As Perseus flies up the coast of Africa, he sees a beautiful young woman chained to a rock (see Pseudo-Apollodorus, Bibliotheca 2.43–44; Ovid, Metamorphoses 5.1–238 for this myth). The reader learns that the queen of this area, Kassiopea, had boasted that her daughter, Andromeda, was more beautiful than the nymphs of the sea (as in Pseudo-Hyginus, Fabulae 64, contra Apollodorus, who has Kassiopea boast that she herself is the more beautiful). Poseidon sent the sea-monster, Cetus, to exact revenge – the sacrifice of princess Andromeda to the monster. Perseus rescues Andromeda and, the Fate tells us, in time they fell in love, married, and travelled together to Greece. Perseus used the head of Medusa to kill the king who had tormented him, and then killed his grandfather (as prophesised) in a discus accident (Pseudo-Apollodorus, Bibliotheca 2.47–48; Pseudo-Hyginus, Fabulae 63). Athena takes the head of Medusa, absorbs its powers and adds its snakes to her aegis (as evident in Iliad, 5.741; 8.349; 11.36).
The final tale is the myth of Arachne, now known from antiquity only through Ovid's version (and perhaps invented by Ovid himself (Metamorphoses, 6.5–145). The reader sees images of Arachne's marvellous tapestries, depicting myths and hung for crowds to see as if in a gallery. She boasts that "the gods could do no better." Arachne is advised by an old lady to be humble, but will not. Athena reveals herself and a contest ensues. Athena depicts Zeus vanquishing the titans – it looks like the scenes from Zeus. King of the Gods (i.e. "real" to a reader of the series). Arachne depicts cartoonish versions of the gods' failings – Bull Zeus chasing Europa, Swan Zeus appearing before Leda, Athena spearing Pallas by mistake, and Zeus swallowing Metis (these final two have recently been told in this volume, so the reader knows that they will be sore points for Athena). Athena acknowledges Arachne's skill but scoffs at her insignificance; the goddess appears to turn Arachne into a spider (implied not shown). The Fates stand before a giant impressive tapestry of Athena, with complete aegis.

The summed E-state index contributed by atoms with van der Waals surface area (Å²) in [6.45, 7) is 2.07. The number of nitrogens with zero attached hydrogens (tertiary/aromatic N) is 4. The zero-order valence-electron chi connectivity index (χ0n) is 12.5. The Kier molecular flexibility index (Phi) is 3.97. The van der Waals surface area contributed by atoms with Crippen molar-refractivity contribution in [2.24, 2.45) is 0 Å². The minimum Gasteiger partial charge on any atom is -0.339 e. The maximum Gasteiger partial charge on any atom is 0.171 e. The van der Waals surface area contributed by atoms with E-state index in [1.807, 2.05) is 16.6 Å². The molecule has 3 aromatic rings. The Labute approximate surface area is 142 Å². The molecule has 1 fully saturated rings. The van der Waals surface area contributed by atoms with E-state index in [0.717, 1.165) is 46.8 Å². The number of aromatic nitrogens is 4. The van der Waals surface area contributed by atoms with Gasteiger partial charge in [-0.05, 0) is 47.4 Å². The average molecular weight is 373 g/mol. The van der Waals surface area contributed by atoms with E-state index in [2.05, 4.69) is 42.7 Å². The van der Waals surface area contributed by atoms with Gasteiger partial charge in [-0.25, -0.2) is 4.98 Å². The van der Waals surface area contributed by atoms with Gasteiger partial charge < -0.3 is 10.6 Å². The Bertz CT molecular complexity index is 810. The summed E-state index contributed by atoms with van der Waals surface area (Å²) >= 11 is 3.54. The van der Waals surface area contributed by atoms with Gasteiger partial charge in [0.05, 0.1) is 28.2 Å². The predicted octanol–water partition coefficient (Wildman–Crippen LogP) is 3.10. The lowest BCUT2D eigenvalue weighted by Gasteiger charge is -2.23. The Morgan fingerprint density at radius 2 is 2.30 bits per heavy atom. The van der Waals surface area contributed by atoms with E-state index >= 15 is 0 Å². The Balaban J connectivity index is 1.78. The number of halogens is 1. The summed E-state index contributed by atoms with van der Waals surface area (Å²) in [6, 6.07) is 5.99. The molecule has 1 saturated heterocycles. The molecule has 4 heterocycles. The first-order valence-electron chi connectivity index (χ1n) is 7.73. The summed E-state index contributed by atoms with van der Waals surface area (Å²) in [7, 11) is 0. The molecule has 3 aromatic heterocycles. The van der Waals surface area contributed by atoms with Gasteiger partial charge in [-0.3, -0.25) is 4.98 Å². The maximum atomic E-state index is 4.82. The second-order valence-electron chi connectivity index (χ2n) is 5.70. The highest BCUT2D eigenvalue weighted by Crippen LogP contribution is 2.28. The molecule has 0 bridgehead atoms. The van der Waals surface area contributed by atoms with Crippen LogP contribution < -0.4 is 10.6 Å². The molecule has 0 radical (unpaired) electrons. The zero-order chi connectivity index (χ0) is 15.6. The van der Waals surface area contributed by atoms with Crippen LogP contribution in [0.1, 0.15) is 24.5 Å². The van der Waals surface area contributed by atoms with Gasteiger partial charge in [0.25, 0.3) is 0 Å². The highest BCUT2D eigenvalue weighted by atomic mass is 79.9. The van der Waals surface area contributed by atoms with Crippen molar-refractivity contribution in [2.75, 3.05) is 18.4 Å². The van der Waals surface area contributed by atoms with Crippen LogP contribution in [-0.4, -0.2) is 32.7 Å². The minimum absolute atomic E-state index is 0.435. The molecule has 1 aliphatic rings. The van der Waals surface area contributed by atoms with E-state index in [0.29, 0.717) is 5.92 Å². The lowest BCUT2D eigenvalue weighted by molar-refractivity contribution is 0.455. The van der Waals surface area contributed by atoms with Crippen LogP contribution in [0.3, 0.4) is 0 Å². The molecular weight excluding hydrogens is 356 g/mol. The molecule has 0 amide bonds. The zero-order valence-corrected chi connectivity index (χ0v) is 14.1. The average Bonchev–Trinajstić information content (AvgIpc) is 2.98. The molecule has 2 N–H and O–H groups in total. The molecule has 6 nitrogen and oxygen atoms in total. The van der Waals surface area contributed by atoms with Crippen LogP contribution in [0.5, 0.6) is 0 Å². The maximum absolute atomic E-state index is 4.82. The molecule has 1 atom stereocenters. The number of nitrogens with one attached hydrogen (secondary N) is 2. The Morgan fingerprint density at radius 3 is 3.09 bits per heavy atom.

An Author's Note follows, in which O'Connor explains the disparate nature of Greek myths and the need for an author to select pieces and work them together. He then explicitly notes that the myths of Athena emerged in a patriarchal society in which women and girls' choices were severely curtailed. He concludes that he is "glad that [he] live[s] in a time when girls can be more like Athena – a time when women are breaking athletic records, making scientific discoveries, and on the whole, succeeding in ways they’ve never been allowed to before. Ladies, you rock."
Summary pages on Athena, Perseus, Medusa, and the Moirae follow.
G(r)eek Notes provide further information on the myths and on the meaning of names.
There are seven questions in a For Discussion section, and a Bibliography and Recommended Reading section.
O'Connor is creating his own version of the Olympian mythosphere with his series, Olympians, selecting myths from ancient literature and synthesising them into accessible, exciting stories. The sense of a unified mythosphere is also conveyed through the way that the gods have consistent characterisations and bisect each other's stories, conveying the sort of unity found in e.g. the Marvel universe. The Marvel/superhero quality of the O'Connor’s Olympians is particularly clear in Athena, where the gods fight together to defeat the Giants.